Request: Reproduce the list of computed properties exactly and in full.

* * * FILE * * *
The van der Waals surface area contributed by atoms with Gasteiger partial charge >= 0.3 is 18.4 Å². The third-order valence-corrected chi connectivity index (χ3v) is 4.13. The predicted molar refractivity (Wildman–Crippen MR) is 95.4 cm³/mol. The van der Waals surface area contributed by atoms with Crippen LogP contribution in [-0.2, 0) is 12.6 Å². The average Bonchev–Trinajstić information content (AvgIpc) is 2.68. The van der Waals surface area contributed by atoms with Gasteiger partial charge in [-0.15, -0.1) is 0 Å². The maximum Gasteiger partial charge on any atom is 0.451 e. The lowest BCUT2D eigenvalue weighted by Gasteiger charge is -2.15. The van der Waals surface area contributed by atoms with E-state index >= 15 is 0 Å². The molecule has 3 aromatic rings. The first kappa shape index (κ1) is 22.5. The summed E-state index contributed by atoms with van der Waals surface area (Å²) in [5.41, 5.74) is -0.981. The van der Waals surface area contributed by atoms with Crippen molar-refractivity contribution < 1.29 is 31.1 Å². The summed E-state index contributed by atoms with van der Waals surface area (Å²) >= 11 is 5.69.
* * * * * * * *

The van der Waals surface area contributed by atoms with Gasteiger partial charge >= 0.3 is 18.4 Å². The third-order valence-corrected chi connectivity index (χ3v) is 4.13. The predicted molar refractivity (Wildman–Crippen MR) is 95.4 cm³/mol. The van der Waals surface area contributed by atoms with Crippen LogP contribution in [-0.2, 0) is 12.6 Å². The average Bonchev–Trinajstić information content (AvgIpc) is 2.68. The van der Waals surface area contributed by atoms with Gasteiger partial charge in [-0.15, -0.1) is 0 Å². The maximum Gasteiger partial charge on any atom is 0.451 e. The lowest BCUT2D eigenvalue weighted by Gasteiger charge is -2.15. The van der Waals surface area contributed by atoms with E-state index >= 15 is 0 Å². The molecule has 3 aromatic rings. The first kappa shape index (κ1) is 22.5. The summed E-state index contributed by atoms with van der Waals surface area (Å²) in [5.41, 5.74) is -0.981. The van der Waals surface area contributed by atoms with Crippen molar-refractivity contribution < 1.29 is 31.1 Å². The summed E-state index contributed by atoms with van der Waals surface area (Å²) >= 11 is 5.69.